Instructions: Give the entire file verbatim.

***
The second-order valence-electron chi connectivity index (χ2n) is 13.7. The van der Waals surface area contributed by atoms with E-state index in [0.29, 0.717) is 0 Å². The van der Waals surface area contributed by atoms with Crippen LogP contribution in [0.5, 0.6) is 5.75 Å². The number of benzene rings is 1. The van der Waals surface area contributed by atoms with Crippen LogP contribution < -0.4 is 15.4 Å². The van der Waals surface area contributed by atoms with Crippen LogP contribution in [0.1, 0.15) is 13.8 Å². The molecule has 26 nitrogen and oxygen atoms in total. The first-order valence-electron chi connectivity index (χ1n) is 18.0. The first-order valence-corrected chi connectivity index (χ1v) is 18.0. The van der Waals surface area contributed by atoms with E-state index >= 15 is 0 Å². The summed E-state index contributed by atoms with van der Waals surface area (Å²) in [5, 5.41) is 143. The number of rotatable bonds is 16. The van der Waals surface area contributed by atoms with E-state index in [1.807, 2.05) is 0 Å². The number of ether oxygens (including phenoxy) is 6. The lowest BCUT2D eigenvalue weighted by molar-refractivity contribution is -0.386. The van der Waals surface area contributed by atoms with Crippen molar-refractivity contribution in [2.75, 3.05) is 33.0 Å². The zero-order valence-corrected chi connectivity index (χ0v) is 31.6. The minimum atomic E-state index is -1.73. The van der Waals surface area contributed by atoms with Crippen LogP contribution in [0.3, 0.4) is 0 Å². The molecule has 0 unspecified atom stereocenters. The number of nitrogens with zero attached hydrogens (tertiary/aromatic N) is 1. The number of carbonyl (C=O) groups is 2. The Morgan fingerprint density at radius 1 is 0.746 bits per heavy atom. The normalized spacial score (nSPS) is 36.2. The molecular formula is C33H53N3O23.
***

The second-order valence-electron chi connectivity index (χ2n) is 13.7. The van der Waals surface area contributed by atoms with E-state index in [0.29, 0.717) is 0 Å². The van der Waals surface area contributed by atoms with Crippen LogP contribution in [0.5, 0.6) is 5.75 Å². The number of benzene rings is 1. The van der Waals surface area contributed by atoms with Crippen LogP contribution < -0.4 is 15.4 Å². The van der Waals surface area contributed by atoms with Crippen LogP contribution in [0.1, 0.15) is 13.8 Å². The molecule has 26 nitrogen and oxygen atoms in total. The first-order valence-electron chi connectivity index (χ1n) is 18.0. The first-order valence-corrected chi connectivity index (χ1v) is 18.0. The van der Waals surface area contributed by atoms with E-state index >= 15 is 0 Å². The summed E-state index contributed by atoms with van der Waals surface area (Å²) in [5, 5.41) is 143. The number of rotatable bonds is 16. The van der Waals surface area contributed by atoms with E-state index in [1.807, 2.05) is 0 Å². The number of ether oxygens (including phenoxy) is 6. The lowest BCUT2D eigenvalue weighted by molar-refractivity contribution is -0.386. The van der Waals surface area contributed by atoms with Crippen molar-refractivity contribution in [2.75, 3.05) is 33.0 Å². The zero-order valence-corrected chi connectivity index (χ0v) is 31.6. The minimum atomic E-state index is -1.73. The van der Waals surface area contributed by atoms with Crippen LogP contribution in [0.3, 0.4) is 0 Å². The molecule has 0 unspecified atom stereocenters. The number of nitrogens with zero attached hydrogens (tertiary/aromatic N) is 1. The number of carbonyl (C=O) groups is 2. The Morgan fingerprint density at radius 1 is 0.746 bits per heavy atom. The normalized spacial score (nSPS) is 36.2. The molecular formula is C33H53N3O23.